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Quick Takes: Bad Weekend for MCAT, $100M for Brown's Med School, No New Applications for Strengthening Institutions Grants, Tree-Sitters Win Round at Berkeley, Prof Accused of Prostitution Kills Self, Utah State Library Bans Howling, Dorm of the Future

Quick Takes: Bad Weekend for MCAT, $100M for Brown's Med School, No New Applications for Strengthening Institutions Grants, Tree-Sitters Win Round at Berkeley, Prof Accused of Prostitution Kills Self, Utah State Library Bans Howling, Dorm of the Future
January 30, 2007
  • Problems were reported this weekend with both the Medical College Admission Test and the SAT that some students took, The New York Times reported. On some MCAT versions, the questions for a verbal reasoning section did not match the reading passage. MCAT officials told the Times that up to 800 students may have been affected. Meanwhile, the College Board has determined that at least one student in South Korea had part of the SAT before it was given, according to the newspaper.
  • Brown University on Monday announced a $100 million gift from the Warren Alpert Foundation for the university's medical school, which will be renamed to honor Alpert, a businessman and philanthropist. The funds will be used for a new building for the medical school, scholarships, research, and endowed professorships.
  • The U.S. Education Department announced Monday that it would use last year's applications for this year's grants in the Strengthening Institutions Program, which helps colleges that serve many low-income students. The department said that it received many high quality applications last year that could not be funded, and did not want to spend money this year, which is expected to be limited, on peer review for the program.
  • Environmental activists at the University of California at Berkeley, who have spent weeks sitting in trees in an oak grove to protest their possible destruction to make room for a new athletic facility, won a victory Monday when a state judge issued a preliminary injunction blocking the project, the Associated Press reported. The university vowed to find a way to move ahead with the project, either by appealing the injunction or arguing its case in a trial that the judge ordered would take place prior to any construction work.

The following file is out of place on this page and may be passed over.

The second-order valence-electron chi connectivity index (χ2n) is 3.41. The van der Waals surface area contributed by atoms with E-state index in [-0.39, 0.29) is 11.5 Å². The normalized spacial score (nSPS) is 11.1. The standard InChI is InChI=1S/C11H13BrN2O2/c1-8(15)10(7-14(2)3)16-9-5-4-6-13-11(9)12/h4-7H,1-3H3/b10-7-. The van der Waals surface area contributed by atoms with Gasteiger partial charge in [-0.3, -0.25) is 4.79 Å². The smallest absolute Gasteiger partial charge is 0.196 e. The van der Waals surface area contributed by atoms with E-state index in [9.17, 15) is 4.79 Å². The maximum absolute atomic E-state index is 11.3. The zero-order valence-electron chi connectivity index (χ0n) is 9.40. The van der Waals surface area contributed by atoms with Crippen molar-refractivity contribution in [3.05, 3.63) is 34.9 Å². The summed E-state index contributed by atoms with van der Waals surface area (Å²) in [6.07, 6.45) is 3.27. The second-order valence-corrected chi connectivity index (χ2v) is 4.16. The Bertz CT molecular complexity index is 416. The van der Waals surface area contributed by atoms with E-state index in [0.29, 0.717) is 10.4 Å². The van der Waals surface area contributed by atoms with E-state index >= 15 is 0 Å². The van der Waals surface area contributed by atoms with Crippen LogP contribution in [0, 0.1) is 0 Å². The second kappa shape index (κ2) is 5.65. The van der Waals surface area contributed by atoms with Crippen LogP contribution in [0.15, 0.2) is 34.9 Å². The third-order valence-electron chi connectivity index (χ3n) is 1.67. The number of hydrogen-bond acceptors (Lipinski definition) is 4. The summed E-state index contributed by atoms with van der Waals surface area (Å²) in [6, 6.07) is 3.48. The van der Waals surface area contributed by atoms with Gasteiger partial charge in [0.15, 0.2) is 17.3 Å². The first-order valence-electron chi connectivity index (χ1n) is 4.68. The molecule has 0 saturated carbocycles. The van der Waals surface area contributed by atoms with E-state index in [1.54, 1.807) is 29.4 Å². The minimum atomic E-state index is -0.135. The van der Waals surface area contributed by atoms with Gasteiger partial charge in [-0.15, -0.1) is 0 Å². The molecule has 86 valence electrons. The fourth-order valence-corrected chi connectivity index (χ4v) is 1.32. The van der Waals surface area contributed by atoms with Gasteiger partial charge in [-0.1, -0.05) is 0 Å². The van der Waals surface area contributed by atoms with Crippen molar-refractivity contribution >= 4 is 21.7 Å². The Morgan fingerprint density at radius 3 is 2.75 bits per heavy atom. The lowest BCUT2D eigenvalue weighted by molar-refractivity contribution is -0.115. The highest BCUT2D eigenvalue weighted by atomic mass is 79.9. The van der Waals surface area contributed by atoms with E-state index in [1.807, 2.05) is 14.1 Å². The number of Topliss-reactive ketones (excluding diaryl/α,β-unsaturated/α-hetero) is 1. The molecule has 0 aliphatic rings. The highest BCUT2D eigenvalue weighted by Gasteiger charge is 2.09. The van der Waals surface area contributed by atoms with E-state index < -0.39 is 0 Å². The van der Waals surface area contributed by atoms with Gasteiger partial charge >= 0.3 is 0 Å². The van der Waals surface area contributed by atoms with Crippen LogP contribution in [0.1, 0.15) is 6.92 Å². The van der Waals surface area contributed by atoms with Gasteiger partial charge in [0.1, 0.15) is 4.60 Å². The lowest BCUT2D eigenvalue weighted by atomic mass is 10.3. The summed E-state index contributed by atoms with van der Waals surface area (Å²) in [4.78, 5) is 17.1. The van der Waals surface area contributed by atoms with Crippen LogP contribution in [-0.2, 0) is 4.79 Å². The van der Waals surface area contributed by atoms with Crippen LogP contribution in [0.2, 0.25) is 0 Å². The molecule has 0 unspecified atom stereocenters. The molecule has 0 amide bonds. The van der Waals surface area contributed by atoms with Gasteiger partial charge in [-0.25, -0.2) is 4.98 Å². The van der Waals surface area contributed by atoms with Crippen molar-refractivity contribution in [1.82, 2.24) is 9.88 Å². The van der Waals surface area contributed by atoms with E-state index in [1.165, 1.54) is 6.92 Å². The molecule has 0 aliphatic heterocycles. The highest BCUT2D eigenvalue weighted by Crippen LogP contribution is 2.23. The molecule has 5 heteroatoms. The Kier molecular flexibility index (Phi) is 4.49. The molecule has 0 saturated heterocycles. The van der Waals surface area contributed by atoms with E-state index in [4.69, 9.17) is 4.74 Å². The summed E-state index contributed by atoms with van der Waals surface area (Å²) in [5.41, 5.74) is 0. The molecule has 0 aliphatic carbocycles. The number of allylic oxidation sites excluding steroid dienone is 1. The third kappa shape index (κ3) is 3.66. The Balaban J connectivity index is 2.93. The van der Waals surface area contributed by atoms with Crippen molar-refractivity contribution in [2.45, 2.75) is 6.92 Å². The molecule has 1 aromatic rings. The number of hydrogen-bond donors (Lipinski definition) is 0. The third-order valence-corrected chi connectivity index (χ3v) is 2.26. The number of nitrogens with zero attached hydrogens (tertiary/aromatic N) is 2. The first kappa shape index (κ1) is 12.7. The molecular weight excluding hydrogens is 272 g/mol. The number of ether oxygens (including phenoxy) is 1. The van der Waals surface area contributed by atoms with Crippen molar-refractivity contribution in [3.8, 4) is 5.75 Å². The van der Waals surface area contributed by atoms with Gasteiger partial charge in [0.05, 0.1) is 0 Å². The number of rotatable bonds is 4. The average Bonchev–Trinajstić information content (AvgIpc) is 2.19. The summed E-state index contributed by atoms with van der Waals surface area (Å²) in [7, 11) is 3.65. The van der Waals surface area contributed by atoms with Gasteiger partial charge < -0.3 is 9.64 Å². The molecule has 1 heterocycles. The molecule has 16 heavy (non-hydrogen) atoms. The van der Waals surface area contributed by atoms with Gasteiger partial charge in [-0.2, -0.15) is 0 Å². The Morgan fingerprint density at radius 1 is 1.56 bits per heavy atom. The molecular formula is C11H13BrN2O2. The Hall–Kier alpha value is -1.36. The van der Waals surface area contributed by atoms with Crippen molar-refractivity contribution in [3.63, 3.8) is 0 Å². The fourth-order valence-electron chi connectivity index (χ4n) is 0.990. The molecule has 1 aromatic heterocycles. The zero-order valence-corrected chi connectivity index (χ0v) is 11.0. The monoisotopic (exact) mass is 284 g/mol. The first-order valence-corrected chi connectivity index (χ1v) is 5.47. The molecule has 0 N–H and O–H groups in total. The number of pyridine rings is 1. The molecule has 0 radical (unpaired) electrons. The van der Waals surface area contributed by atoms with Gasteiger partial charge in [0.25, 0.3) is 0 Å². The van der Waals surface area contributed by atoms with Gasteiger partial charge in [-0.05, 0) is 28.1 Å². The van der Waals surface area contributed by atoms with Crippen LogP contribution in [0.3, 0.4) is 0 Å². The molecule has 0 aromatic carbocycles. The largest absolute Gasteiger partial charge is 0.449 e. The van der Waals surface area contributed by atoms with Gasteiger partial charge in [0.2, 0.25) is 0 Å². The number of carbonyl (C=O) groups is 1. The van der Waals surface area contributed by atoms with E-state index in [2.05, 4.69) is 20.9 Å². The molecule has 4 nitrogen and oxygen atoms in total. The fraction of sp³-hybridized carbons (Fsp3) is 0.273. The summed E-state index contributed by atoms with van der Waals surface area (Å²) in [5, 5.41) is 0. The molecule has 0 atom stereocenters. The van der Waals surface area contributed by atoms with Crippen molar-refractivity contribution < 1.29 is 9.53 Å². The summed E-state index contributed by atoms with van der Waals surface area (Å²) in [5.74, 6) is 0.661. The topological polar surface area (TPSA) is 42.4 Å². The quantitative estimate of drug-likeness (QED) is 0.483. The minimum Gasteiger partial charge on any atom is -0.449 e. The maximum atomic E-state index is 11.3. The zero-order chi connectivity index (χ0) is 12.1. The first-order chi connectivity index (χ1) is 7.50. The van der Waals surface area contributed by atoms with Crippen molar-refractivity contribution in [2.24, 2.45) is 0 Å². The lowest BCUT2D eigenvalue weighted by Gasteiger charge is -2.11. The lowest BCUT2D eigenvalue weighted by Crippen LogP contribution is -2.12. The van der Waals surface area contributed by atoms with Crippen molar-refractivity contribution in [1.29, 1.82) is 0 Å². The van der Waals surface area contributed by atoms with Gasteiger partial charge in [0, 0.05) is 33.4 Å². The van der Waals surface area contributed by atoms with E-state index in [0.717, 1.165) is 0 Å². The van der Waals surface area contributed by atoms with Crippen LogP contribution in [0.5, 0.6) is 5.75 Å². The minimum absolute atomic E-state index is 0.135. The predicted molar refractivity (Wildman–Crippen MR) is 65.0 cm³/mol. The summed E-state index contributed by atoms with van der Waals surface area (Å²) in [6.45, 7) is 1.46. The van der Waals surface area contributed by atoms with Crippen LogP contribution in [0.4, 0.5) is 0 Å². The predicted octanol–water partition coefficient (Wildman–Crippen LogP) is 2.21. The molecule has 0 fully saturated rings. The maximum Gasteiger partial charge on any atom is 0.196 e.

• Brandy Britton, a former women's studies professor who was facing prostitution charges, killed herself over the weekend, The Washington Post reported. Britton's arrest last year stunned former colleagues at the University of Maryland-Baltimore County, where she had worked before leaving amid several legal disputes.
  • Utah State University librarians are opposing a move by student leaders to start group howls in the library as a means of relieving stress during exam periods, the AP reported. Students want to howl in the library because they study there, but librarians argue that howling belongs outdoors, so those who wish to study in quiet may do so.
  • The dormitory of the future may feature stackable rooms, fold-out beds, and a one-piece sink and toilet -- at least in the winning design of the contest sponsored by the Association of College and University Housing Officers -- International. The winning entry came from Jonathan Levi Architects, based in Boston.
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